There's more to losing weight than just reducing your calorie intake

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Researchers explain how late-night snacking and eating at the wrong times can kill a diet

So, you’ve finally decided to bear down on your goal of losing weight and have cut down on calories. You should start losing weight any time now, right? Maybe not…

A new study from UT Southwestern Medical Center reveals that even the strictest dieters can fail to lose weight if they’re eating meals or snacking at the wrong time. Using mice subjects, Dr. Joseph S. Takahashi and his colleagues found that there’s more to losing weight than just cutting down on calories.

"Translated into human behavior, these studies suggest that dieting will only be effective if calories are consumed during the daytime when we are awake and active,” Takahashi said. “They further suggest that eating at the wrong time at night will not lead to weight loss even when dieting.”

Eating at the right time

To reach their conclusions, the researchers used high-tech sensors and automated feeding equipment to test the benefits of calorie-restricted diets. Mice were split up into five groups and given different dietary protocols to see which plan helped them lose weight.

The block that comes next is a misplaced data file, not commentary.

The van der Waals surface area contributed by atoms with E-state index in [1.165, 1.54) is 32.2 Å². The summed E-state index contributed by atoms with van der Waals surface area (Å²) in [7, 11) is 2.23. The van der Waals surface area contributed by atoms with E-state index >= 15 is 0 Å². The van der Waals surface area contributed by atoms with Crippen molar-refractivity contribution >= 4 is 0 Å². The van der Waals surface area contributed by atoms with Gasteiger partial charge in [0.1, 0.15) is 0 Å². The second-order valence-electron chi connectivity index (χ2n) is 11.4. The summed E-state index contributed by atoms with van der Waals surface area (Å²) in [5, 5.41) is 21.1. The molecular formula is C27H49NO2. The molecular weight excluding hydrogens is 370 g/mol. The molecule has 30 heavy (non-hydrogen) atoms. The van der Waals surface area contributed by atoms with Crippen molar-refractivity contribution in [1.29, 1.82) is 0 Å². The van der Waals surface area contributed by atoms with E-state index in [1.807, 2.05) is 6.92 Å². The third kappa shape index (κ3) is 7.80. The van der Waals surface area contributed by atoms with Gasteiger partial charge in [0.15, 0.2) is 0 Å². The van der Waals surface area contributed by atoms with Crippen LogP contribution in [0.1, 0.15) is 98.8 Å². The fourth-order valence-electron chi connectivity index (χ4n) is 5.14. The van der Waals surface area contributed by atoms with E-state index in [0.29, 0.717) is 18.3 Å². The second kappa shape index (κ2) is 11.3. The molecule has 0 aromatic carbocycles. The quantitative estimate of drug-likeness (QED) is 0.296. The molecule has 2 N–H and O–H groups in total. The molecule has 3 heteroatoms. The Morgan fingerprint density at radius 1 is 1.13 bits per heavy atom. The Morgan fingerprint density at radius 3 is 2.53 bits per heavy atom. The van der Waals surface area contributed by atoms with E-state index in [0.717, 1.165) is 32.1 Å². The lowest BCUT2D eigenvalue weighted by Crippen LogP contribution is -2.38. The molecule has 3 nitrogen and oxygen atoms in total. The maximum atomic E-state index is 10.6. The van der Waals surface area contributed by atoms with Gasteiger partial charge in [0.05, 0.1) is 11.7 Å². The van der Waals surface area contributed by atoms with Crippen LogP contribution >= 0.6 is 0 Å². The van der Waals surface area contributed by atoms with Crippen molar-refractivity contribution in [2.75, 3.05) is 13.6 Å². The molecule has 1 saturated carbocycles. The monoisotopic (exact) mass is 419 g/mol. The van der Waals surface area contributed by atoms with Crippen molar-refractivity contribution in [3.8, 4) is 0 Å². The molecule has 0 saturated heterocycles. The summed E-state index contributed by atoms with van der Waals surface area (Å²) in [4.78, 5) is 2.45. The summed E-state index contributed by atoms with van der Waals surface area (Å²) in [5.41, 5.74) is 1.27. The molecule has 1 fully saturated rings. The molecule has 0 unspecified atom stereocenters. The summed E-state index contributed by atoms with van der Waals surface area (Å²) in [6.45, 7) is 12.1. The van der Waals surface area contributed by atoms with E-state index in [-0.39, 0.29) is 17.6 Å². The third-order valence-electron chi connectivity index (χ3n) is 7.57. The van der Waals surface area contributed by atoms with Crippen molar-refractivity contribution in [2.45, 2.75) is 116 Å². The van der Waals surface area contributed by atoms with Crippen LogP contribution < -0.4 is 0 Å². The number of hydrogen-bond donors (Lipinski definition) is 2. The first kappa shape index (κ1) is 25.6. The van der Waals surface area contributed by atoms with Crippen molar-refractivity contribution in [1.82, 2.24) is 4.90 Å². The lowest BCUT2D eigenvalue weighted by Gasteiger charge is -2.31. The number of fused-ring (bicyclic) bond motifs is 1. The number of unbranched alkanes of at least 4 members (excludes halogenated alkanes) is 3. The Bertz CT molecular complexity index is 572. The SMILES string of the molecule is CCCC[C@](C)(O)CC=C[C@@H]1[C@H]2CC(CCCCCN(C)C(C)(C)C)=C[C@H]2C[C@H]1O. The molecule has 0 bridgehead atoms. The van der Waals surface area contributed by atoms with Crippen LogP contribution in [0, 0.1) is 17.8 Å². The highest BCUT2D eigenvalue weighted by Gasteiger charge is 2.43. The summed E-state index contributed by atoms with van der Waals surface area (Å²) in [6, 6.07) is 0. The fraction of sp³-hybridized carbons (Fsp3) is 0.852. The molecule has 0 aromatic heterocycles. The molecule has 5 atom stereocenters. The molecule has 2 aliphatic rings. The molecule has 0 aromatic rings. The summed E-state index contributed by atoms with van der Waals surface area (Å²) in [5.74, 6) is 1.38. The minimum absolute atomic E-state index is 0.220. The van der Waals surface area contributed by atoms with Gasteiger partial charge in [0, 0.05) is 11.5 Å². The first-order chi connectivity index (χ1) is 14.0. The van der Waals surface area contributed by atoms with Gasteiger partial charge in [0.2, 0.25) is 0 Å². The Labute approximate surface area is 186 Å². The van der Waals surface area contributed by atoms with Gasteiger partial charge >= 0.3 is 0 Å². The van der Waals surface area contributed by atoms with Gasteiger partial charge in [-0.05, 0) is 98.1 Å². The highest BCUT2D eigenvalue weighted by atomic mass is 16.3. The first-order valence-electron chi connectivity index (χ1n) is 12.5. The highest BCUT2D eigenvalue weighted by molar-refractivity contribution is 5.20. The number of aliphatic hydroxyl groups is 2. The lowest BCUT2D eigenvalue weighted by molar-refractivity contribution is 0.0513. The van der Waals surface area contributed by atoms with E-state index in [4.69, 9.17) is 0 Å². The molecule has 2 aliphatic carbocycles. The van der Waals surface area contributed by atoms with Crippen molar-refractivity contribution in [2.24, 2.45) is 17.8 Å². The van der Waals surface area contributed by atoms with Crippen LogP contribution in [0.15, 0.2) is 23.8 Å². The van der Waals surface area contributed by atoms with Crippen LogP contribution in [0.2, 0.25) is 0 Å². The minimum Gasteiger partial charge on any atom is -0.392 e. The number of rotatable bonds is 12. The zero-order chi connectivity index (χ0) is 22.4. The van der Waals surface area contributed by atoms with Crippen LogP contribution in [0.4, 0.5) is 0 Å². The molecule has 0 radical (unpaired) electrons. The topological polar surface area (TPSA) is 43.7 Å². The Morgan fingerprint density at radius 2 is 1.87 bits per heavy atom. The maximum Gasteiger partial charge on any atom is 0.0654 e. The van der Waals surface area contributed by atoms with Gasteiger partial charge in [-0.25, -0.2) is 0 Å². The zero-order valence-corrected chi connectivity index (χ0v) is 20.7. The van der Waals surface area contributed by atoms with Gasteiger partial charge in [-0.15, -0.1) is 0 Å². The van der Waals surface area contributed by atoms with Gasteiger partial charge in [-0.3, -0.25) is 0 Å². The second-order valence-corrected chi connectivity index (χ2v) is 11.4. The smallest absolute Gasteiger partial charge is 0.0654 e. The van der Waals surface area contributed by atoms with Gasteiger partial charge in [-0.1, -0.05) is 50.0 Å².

Out of the five groups, only the mice who had a reduced calorie plan and ate during their normal feeding/active cycles were able to lose weight. The researchers say that the feeding schedule these mice followed tended to consolidate food intake into shorter periods and led to an unexpected increase in wheel-running activity, which they attribute to a previously unrecognized relationship between feeding, metabolism, and behavior.

The other four groups, who were either not given a reduced calorie plan or were fed during non-active or resting periods did not lose weight, suggesting that eating late at night even when on a diet will not lead to positive results.

The researchers say that the new tools they were able to use during the study have already led to a number of fresh insights, and that further study on dietary habits could lead to even greater understanding.

The full study has been published in Cell Metabolism.